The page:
1.
On a licensed Local Traffic Manager version 9.x system (for which you have configured the basic network components and verified network connectivity), back up the bigip.conf and bigip_base.conf files using the following commands:
2.
On the BIG-IP version 4.x system, save a backup of the UCS file by typing the following command:
3.
Copy the otcu.ucs file to the Local Traffic Manager system by typing the following command:
4.
Start the OTCU by typing the following command:
5.
At the prompt, type y to run the OTCU.
The OTCU displays a warning message that it may be unable to convert all objects to Local Traffic Manager.
When prompted, consolidate profiles and do not rename configuration objects; however, before consolidating the profiles, carefully review the settings to ensure you select the proper profiles.
When prompted to configure the time zone, you configure two settings: the first to specify the appropriate country or region, the second to specify the time zone within that region.
After you provide the required information, the OTCU attempts to load the bigip.conf and bigip_base.conf files. If these files fail to load, the system stops the process and renames the files bigip.conf.otcu and bigip_base.conf.otcu, respectively. You can run the b load command to view information to identify the configuration problem. Once you identify the issues, fix them in the configuration files using a standard text editor, and then run the b load command until the files load successfully.
7.
Once the bigip.conf and bigip_base.conf files have successfully loaded, copy the original configuration files back into place by typing the following commands:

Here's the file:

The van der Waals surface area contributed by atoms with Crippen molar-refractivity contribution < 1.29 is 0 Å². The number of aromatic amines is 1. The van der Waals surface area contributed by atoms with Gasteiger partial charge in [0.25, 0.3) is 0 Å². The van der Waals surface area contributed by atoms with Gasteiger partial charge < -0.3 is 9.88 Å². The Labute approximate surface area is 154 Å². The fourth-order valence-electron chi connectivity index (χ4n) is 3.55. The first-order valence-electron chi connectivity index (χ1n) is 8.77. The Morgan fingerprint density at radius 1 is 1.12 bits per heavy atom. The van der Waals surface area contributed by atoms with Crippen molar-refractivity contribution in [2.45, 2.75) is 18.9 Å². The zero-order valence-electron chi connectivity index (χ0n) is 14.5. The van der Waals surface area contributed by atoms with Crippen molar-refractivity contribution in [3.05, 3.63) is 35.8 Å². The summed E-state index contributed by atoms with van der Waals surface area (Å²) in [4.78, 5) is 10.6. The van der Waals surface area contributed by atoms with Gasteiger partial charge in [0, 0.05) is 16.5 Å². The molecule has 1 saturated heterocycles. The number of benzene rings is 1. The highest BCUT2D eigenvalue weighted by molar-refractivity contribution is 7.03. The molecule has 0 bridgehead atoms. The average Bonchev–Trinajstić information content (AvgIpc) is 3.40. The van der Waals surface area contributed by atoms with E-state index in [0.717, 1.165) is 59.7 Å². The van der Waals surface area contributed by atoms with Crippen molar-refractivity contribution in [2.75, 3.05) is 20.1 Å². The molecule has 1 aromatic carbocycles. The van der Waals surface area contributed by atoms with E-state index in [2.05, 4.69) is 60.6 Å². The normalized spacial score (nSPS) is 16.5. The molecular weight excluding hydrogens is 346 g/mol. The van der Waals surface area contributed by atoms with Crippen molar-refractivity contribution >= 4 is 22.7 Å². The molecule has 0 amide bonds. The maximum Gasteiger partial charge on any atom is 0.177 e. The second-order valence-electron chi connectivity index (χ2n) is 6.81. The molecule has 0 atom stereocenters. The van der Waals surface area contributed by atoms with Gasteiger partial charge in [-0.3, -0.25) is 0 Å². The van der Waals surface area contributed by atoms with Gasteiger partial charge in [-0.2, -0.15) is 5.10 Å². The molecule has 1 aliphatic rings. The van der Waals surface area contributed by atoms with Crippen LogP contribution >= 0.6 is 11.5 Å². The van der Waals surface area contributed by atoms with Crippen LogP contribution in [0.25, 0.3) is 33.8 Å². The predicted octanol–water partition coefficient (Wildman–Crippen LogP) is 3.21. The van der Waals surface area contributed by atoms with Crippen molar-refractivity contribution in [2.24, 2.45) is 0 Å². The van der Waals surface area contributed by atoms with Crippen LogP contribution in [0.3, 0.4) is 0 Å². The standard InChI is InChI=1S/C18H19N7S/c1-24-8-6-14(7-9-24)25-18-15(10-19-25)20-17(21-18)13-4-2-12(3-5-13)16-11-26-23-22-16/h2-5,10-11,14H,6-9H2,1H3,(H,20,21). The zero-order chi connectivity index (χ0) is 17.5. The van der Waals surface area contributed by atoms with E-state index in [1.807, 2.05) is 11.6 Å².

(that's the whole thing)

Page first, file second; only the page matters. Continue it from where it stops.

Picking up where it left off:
8.
Reboot the system.
The system initializes as Local Traffic Manager.
bigip_base.conf
Contains the configured VLANs, self IP addresses, management interface, and so forth.
bigip.conf
Contains the specific settings for each of the virtual servers and pool members.
When you use the OTCU, it migrates your current BIG-IP version 4.x settings to Local Traffic Manager version 9.x. Given the wide variety of configurations for BIG-IP systems, it is not possible to anticipate every issue that may arise during this migration process; after you run the OTCU you must carefully review these files to ensure that the configuration converted correctly.
The sections that follow provide you with sample configuration files as they existed in BIG-IP version 4.x, and how the files appear after the settings are migrated to Local Traffic Manager version 9.x. These examples can help you to identify some of the potential issues and assist you in how to address them.
The bigip_base.conf file contains the basic configuration settings for your network such as the VLANs, self IP addresses, and the management interface. The following sections show a sample bigip_base.conf file, before and after running the OTCU.
This is a sample BIG-IP version 4.x bigip_base.conf file as it existed before the conversion.
Following is the bigip_base.conf file after the OTCU converts the settings to Local Traffic Manager version 9.x.
self allow { default tcp https tcp domain tcp snmp udp snmp tcp ssh tcp 4353 udp efs udp domain udp 4353 proto ospf }
The OTCU assigned the 1.1 interface as the management interface. This is important to note, because the 1.1 interface may have been used to load balance traffic prior to the upgrade.
The Local Traffic Manager routed remote authentication traffic through a Traffic Management Microkernel (TMM) switch interface (that is, an interface associated with a VLAN and a self IP address), rather than through the management interface. Therefore, if the TMM service stops for any reason, those interfaces are not available until the service is running again. In contrast, the management interface is available even if TMM is down, because it is hosted by Linux. Because of this change, you must provision for the management interface when migrating to Local Traffic Manager.